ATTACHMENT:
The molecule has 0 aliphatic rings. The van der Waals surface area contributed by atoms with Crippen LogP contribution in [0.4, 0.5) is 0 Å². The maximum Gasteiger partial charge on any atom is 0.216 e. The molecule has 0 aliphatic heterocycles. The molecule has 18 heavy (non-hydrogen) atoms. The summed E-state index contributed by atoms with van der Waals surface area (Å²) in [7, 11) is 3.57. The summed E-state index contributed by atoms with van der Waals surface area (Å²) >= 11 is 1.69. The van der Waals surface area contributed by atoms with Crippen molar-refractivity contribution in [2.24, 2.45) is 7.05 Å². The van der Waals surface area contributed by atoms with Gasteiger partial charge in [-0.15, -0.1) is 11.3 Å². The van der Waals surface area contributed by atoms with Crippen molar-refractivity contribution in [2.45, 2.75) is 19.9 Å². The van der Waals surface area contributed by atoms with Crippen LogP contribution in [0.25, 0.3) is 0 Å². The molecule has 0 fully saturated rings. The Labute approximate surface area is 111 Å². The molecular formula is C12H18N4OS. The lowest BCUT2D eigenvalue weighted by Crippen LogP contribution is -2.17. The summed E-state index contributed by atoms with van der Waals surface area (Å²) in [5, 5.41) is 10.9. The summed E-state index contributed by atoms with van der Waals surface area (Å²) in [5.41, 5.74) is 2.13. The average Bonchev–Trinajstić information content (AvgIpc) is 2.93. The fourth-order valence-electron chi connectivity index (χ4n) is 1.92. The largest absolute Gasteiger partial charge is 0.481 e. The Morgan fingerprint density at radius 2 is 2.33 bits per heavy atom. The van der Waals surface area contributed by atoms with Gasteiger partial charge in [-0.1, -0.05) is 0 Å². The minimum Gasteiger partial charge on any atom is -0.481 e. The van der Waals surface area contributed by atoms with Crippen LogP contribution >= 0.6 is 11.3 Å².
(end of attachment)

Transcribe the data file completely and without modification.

The molecule has 0 aliphatic rings. The van der Waals surface area contributed by atoms with Crippen LogP contribution in [0.4, 0.5) is 0 Å². The maximum Gasteiger partial charge on any atom is 0.216 e. The molecule has 0 aliphatic heterocycles. The molecule has 18 heavy (non-hydrogen) atoms. The summed E-state index contributed by atoms with van der Waals surface area (Å²) in [7, 11) is 3.57. The summed E-state index contributed by atoms with van der Waals surface area (Å²) >= 11 is 1.69. The van der Waals surface area contributed by atoms with Crippen molar-refractivity contribution in [2.24, 2.45) is 7.05 Å². The van der Waals surface area contributed by atoms with Gasteiger partial charge in [-0.15, -0.1) is 11.3 Å². The van der Waals surface area contributed by atoms with Crippen molar-refractivity contribution in [2.45, 2.75) is 19.9 Å². The van der Waals surface area contributed by atoms with Crippen LogP contribution in [0.25, 0.3) is 0 Å². The molecule has 0 fully saturated rings. The Labute approximate surface area is 111 Å². The molecular formula is C12H18N4OS. The lowest BCUT2D eigenvalue weighted by Crippen LogP contribution is -2.17. The summed E-state index contributed by atoms with van der Waals surface area (Å²) in [5, 5.41) is 10.9. The summed E-state index contributed by atoms with van der Waals surface area (Å²) in [5.41, 5.74) is 2.13. The average Bonchev–Trinajstić information content (AvgIpc) is 2.93. The fourth-order valence-electron chi connectivity index (χ4n) is 1.92. The largest absolute Gasteiger partial charge is 0.481 e. The Morgan fingerprint density at radius 2 is 2.33 bits per heavy atom. The van der Waals surface area contributed by atoms with Gasteiger partial charge in [-0.1, -0.05) is 0 Å². The minimum Gasteiger partial charge on any atom is -0.481 e. The van der Waals surface area contributed by atoms with Crippen LogP contribution >= 0.6 is 11.3 Å².